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When traditional fashion systems are falling into obsolescence, the industry has to reinvent itself or die. Science then becomes part of a new experimental game of building a utopian sustainable future through lab-grown fashion. Will this be the great alternative to the climate crisis?

More and more companies or firms are entering the laboratory to develop different materials in vitro. Yesterday, for example, LVMH acquired a minority stake in the Israeli laboratory-grown diamond company Lusix.

The luxury conglomerate then followed in the wake of other groups such as Kering, who invested in VitroLabs: a California-based company that produces leather in the lab from animal cells that multiply in isolated environments. Alternatives to the cruel slaughter of animals the same group, along with adidas and Stella McCartney, also bet on a leather created from mycelium known as Mylo™ Unleather. Not to mention the already iconic Gucci sneakers produced with Demetra, a bio-based material that could replace classic leather.

Hermès also joined the eco-futurist club with an investment in the start-up Mycoworks, which produces leather from mushrooms. But if there was someone who transcended in the luxury sphere, it was Frank Ocean with his Homer brand, and his diamonds sculpted in the “lab”. In this way, the prestige, the difficult procurement of all those materials or diamonds, and the exclusivity on which luxury was built are diluted to connect with the narrative and the spirit of our time.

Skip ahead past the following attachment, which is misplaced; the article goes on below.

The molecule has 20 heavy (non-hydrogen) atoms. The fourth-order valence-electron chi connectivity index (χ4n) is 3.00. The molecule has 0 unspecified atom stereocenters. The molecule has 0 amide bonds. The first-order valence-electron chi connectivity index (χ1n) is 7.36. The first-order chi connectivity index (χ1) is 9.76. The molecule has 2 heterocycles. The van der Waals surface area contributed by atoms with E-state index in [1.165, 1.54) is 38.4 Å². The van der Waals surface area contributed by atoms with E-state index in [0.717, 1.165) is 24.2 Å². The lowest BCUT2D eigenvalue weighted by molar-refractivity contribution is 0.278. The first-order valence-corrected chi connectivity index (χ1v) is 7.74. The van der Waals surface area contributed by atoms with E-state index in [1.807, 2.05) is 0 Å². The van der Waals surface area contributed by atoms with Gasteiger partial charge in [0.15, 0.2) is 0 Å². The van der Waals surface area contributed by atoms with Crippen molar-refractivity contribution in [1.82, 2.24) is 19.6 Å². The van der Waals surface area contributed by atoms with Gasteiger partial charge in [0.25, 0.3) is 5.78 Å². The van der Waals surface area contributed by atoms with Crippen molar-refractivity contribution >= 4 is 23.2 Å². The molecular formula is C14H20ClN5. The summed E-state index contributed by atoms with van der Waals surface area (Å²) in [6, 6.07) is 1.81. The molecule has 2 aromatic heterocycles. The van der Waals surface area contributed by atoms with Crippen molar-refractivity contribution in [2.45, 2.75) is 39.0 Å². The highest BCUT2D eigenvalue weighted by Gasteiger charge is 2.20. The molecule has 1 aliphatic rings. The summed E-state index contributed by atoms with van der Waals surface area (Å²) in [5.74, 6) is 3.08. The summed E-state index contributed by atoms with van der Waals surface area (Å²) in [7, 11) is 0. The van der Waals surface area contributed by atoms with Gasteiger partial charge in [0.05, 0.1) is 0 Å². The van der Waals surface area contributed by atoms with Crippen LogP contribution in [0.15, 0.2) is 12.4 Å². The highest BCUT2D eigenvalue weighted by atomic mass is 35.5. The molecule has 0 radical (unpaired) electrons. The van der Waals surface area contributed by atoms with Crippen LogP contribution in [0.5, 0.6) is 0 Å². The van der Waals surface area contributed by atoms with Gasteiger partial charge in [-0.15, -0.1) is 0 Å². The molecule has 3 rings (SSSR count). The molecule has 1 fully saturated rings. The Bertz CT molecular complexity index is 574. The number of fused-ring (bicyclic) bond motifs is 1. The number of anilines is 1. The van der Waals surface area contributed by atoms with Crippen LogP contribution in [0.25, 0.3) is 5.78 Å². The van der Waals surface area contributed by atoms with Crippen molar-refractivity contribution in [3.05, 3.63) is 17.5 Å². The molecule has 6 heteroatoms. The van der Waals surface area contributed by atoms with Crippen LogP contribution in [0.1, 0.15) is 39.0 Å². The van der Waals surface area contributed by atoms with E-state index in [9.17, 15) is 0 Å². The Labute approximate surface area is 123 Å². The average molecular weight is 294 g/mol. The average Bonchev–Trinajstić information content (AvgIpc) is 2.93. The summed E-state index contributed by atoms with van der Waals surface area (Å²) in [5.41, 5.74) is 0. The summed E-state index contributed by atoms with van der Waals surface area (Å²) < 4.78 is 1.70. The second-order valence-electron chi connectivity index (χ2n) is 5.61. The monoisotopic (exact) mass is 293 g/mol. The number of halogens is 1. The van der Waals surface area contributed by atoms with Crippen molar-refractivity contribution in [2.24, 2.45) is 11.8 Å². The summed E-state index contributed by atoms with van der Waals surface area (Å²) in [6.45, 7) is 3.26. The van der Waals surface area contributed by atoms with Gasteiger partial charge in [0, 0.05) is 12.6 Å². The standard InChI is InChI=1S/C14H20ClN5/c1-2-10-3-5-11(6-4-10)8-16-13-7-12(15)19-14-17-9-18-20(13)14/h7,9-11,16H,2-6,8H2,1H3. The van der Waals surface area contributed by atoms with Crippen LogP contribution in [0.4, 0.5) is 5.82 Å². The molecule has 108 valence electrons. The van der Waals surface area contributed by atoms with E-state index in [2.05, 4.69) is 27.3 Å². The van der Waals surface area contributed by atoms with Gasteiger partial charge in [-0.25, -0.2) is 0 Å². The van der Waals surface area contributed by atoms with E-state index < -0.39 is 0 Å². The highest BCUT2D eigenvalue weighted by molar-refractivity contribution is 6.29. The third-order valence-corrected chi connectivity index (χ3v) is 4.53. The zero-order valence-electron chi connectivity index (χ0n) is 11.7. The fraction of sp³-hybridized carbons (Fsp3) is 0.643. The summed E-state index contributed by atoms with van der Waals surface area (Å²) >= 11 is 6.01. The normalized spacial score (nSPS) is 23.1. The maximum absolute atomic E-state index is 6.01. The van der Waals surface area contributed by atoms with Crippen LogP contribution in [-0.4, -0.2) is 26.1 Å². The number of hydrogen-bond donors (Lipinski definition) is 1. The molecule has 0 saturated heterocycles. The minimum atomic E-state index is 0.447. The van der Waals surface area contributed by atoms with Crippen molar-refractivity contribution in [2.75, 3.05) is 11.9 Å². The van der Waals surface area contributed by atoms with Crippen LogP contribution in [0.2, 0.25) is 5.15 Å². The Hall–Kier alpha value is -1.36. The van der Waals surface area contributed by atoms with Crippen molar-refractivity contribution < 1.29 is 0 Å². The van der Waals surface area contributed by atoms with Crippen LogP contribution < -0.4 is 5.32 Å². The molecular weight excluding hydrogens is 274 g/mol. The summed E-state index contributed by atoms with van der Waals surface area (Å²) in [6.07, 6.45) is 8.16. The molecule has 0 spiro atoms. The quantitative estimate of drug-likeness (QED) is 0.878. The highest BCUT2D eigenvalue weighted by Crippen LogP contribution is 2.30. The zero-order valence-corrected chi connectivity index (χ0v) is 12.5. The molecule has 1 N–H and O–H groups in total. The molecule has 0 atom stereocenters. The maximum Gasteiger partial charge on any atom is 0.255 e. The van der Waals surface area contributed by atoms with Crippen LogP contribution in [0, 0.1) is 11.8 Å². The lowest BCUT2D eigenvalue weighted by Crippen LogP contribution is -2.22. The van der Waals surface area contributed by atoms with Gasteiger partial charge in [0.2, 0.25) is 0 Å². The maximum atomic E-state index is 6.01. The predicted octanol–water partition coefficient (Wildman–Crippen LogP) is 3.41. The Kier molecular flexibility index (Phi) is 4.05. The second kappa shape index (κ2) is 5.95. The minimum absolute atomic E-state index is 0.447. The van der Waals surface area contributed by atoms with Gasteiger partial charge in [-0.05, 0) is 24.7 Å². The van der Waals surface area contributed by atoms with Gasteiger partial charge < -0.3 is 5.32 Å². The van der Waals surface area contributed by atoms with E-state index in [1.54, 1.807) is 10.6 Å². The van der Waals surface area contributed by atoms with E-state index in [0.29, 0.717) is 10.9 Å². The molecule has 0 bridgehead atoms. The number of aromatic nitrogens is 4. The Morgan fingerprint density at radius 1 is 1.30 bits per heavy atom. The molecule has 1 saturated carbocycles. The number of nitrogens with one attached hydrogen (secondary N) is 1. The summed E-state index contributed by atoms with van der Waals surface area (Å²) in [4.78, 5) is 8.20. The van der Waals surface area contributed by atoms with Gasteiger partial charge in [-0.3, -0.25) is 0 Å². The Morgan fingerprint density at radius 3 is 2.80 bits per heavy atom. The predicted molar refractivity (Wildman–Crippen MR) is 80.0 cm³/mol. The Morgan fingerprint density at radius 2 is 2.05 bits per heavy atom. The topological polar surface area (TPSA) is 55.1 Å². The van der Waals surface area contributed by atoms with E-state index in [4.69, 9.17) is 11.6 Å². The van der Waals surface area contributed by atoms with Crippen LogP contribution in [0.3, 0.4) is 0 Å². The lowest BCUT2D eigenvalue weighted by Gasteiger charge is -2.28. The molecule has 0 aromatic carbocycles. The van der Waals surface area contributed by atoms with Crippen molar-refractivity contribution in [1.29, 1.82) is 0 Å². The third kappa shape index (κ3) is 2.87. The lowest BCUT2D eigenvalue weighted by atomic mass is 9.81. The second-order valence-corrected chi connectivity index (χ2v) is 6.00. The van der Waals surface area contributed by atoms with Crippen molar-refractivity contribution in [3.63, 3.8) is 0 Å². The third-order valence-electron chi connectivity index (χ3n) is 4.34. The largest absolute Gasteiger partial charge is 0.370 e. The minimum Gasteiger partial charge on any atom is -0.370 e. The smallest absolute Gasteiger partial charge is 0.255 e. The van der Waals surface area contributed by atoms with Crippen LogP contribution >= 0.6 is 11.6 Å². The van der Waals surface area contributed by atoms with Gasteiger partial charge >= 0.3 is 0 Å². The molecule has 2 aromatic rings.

The question that lies in all of this is whether lab-grown fashion will really be understood. It could be that the traditional luxury clientele will maintain a reactionary stance towards certain expensive products in an “artificial” key, questioning their prestige.


In the diamond sector in particular, production capacities are increasing, advocating this mass-market alternative to traditional diamonds. These diamonds are in danger of extinction because no significant new deposits have been discovered in recent decades.

In this regard, a Bain report (2021-2022) notes that “the segment experienced continued growth in demand and declining prices relative to natural mined diamonds as the supply of lab-grown diamonds increased and technologies advanced; the average retail price of polished lab-grown diamonds declined to 30% and the average wholesale price to 14% of natural prices, down from 35% and 20% in 2020, respectively.”

As for fashion itself, we have no doubt that sustainable lab-grown or biodegradable materials will be the true future of luxury. Only then will the industry shine.